Review: Lincoln MKX needs a better edge
Review: Lincoln MKX needs a better edge
Every week I'm asked the same question by numerous people: "What car are you driving now?"
On this particular week I encountered the same response when answering. "A Lincoln MKX," I'd reply.
Almost without fail, I'd get a blank expression. "What's that?" I would then be asked.
Sighing, I resorted to just saying, "Basically it's a really spruced-up Ford Edge," referring to the popular midsize crossover vehicle that's much more commonly known to the general public.
The premise that I was driving essentially the world's nicest Ford Edge went beyond the conversational during my week-long review of this manufacturer-lent vehicle. Every time I looked at this Lincoln, I couldn't get that notion out of my head.
Yes, there are some distinguishing aesthetics that allow it to wear the Lincoln name, such as the "split-wing" grille, tail lights and of course the emblems. But the main exterior lines, the engine under the hood, the transmission and even many of the interior characteristics are shared by its less-than-luxury, mainstream counterpart.
Great, so the Lincoln MKX essentially feels like a luxury rebadge of a Ford vehicle. Is this a bad thing? That depends on what you want in a car. If you love Lincoln or desire the ultimate Ford Edge, this is it.
But if you're looking for a luxury SUV that has a better chance of standing out from the crowd and is truly unique, you'd do better to look elsewhere.
It's not a new thing for luxury automakers to use an existing platform from a mainstream car as the basis for a higher-end one, which often cost at least $10,000 more. It's just that some do it better than others. For example, while Lexus' GX series is based in part on the Toyota 4Runner, they don't look like twins.
Even Lincoln – which is trying to revive its shrinking audience – has been shown capable of it. Its three-row MKT crossover, for example, is based on the Ford Flex. Unfortunately in this case, it's the luxury-branded car that to many, including yours truly, looks far worse than the blue-collar version.
These issues don't make the MKX a bad car, just one that could easily be overlooked among those in the market for a premium crossover. The MKX's standard 3.7-liter V-6 is plenty strong, making 305 horsepower that effortlessly got this vehicle up to speed at it smoothly ticked through its six forward gears. That power did cost a bit in fuel economy. Over a week of driving, I averaged 19.1 mpg, on a bit on the low end of this vehicle's EPA rating of 17 mpg city/23 mpg city.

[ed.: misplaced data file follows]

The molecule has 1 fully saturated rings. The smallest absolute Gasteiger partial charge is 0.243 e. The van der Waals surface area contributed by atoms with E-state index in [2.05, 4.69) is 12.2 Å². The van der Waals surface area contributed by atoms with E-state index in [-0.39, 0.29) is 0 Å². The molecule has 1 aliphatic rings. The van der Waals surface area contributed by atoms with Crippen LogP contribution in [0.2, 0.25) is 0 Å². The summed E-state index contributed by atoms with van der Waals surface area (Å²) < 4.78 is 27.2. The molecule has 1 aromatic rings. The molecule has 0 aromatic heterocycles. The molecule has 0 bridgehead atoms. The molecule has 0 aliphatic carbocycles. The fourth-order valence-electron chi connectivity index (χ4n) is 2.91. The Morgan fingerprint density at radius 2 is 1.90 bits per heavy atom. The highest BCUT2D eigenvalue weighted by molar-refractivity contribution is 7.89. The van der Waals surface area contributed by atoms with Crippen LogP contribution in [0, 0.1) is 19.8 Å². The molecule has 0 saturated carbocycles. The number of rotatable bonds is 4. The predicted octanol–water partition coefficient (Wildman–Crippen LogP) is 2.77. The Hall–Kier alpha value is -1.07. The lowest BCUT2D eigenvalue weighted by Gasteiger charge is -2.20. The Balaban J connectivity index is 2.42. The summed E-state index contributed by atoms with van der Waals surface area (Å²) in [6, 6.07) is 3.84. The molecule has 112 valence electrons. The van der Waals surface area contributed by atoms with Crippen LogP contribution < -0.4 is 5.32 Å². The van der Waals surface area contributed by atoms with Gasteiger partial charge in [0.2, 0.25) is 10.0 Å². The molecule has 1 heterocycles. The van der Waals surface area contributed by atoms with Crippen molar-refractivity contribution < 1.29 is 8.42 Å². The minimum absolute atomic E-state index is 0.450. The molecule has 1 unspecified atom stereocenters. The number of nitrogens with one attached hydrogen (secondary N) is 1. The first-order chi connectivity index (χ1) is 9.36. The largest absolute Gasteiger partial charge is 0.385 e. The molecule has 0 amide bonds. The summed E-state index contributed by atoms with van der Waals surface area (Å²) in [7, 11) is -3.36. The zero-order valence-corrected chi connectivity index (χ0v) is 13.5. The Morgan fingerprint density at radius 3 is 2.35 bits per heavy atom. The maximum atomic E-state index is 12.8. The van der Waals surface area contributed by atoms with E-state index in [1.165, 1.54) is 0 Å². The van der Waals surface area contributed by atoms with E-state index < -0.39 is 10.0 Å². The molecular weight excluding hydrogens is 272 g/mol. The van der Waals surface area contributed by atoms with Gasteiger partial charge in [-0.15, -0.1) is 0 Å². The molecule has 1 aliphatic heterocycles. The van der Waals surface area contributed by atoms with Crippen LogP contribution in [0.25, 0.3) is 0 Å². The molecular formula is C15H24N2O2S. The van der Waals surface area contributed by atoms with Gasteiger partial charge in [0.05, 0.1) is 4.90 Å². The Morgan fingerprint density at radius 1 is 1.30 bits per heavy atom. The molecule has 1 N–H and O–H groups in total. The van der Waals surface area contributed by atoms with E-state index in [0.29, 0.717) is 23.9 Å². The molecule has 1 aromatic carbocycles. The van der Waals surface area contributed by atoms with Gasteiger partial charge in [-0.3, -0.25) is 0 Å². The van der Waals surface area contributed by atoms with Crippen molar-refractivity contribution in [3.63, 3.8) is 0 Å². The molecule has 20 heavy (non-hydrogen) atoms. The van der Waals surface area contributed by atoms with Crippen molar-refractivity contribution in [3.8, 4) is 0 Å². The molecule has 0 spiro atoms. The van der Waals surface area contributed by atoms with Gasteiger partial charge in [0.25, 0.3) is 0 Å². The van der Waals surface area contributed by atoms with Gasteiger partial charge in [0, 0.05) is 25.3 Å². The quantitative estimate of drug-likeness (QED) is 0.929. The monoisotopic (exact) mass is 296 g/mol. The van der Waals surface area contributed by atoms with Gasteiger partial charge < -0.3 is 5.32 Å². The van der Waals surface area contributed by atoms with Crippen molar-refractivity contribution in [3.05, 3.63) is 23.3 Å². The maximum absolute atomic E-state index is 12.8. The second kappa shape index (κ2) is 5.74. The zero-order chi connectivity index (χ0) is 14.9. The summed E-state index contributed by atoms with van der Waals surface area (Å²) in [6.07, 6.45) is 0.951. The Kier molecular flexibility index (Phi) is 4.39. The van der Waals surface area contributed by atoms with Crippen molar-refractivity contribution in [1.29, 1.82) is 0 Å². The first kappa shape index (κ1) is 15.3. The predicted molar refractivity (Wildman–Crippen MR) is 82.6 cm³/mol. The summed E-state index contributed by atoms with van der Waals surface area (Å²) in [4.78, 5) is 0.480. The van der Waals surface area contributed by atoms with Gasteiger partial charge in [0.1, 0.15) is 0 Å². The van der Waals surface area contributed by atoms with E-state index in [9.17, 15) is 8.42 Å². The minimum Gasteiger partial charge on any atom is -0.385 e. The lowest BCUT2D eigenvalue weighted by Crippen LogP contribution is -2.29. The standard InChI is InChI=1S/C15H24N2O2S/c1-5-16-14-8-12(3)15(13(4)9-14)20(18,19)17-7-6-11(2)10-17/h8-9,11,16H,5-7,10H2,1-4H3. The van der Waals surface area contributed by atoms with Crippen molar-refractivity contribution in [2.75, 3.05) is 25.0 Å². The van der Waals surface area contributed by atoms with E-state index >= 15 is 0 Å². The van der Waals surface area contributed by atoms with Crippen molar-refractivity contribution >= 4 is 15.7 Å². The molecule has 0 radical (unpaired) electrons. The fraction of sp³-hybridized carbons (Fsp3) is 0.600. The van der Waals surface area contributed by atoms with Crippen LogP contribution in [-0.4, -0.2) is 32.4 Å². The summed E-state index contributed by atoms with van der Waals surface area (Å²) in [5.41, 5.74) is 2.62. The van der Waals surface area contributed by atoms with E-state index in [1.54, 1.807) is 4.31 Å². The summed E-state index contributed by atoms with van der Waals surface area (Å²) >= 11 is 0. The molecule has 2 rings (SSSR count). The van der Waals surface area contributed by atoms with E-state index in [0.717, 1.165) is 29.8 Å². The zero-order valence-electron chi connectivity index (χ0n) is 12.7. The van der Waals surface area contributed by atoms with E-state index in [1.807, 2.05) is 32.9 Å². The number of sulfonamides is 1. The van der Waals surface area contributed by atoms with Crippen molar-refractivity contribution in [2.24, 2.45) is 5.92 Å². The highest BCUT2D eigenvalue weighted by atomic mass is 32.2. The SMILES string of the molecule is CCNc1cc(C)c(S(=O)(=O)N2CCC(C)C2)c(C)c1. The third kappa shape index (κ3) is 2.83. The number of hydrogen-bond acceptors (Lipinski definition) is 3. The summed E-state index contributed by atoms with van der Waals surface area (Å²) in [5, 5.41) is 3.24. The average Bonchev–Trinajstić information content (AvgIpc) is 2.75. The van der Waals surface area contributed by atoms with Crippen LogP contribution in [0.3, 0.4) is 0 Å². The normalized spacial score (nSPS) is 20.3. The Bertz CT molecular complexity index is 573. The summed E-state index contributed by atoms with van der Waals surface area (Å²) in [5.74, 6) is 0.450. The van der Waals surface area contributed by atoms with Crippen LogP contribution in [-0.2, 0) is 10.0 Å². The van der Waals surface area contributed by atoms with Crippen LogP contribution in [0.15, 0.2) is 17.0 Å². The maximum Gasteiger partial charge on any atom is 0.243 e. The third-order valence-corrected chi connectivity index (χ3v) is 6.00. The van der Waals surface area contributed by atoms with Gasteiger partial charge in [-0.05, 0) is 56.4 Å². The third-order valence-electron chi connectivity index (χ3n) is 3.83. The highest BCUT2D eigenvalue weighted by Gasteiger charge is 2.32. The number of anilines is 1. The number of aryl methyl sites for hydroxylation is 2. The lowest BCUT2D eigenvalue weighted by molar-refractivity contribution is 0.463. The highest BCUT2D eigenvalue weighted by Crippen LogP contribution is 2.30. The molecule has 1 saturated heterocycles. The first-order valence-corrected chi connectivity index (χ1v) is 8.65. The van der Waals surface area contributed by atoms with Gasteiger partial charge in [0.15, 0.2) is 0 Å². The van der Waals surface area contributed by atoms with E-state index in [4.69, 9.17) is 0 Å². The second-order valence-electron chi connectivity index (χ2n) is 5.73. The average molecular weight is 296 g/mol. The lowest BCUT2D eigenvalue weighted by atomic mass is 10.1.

Like the Edge, the MKX is available in front-wheel-drive, (starting price around $40,000) or with all-wheel-drive, which tacks on about $2,000 more. Outfitted to the hilt in even more premium form, my test model arrived with a price tag of $50,285, right in the range of other two-row luxury crossovers such as the BMW X3, Cadillac SRX and Audi Q5. (The Edge, meanwhile, ranges in price from about $28,000 for a base four-cylinder version to around $38,000 for a top-end model).
Inside, the MKX's plush, leather-and-wood interior is something to behold. My model boasted heated and cooled front seats, panoramic moonroof, blind-spot monitoring and a THX II-certified sound system. Then there is the MyLincoln touch-enabled system, which controls everything from phone operation and interior climate to what radio station you're listening to.
It certainly wows, but it's frustratingly complex. I can see why dealers literally give a tutorial on this thing to buyers.
Meanwhile, the MKX's well-stitched dash is so massive that it hindered my visibility. The MKX itself is much wider than competitors, which offers more room inside for passengers but requires more care when parking in tight spaces. On the other end of the size spectrum is the MKX's laughably small button for manually shifting gears. I doubt most drivers use it.
Driver and passenger space is good, and I liked that the rear seats fold with the simple pull of a lever.
With its many features, refined powertrain and comfortable ride, the MKX is a distinguished vehicle. But its main obstacle, as I see it, is distinguishing itself from the more popular, lower-end brethren on which it stands.
Your turn: Share your own opinion on the Lincoln MKX in the comments area below.
This week’s ride: Lincoln MKX
Type: Five-passenger, front- or all-wheel-drive crossover
Engine: 3.7-liter V6
Total power: 305 horsepower, 280 lb.-ft torque
Fuel economy rating: 17 mpg city/23 highway
Base price, with destination, gas tax: $40,400
Price as equipped: $50,285
The good: Power, size, fit and finish, accommodations, features
The bad: Looks like a rebadged Edge, width, frustrating touch-control system.
Do you know where in Orange County this photo of the Lincoln MKX was taken? Guess in the comments area below.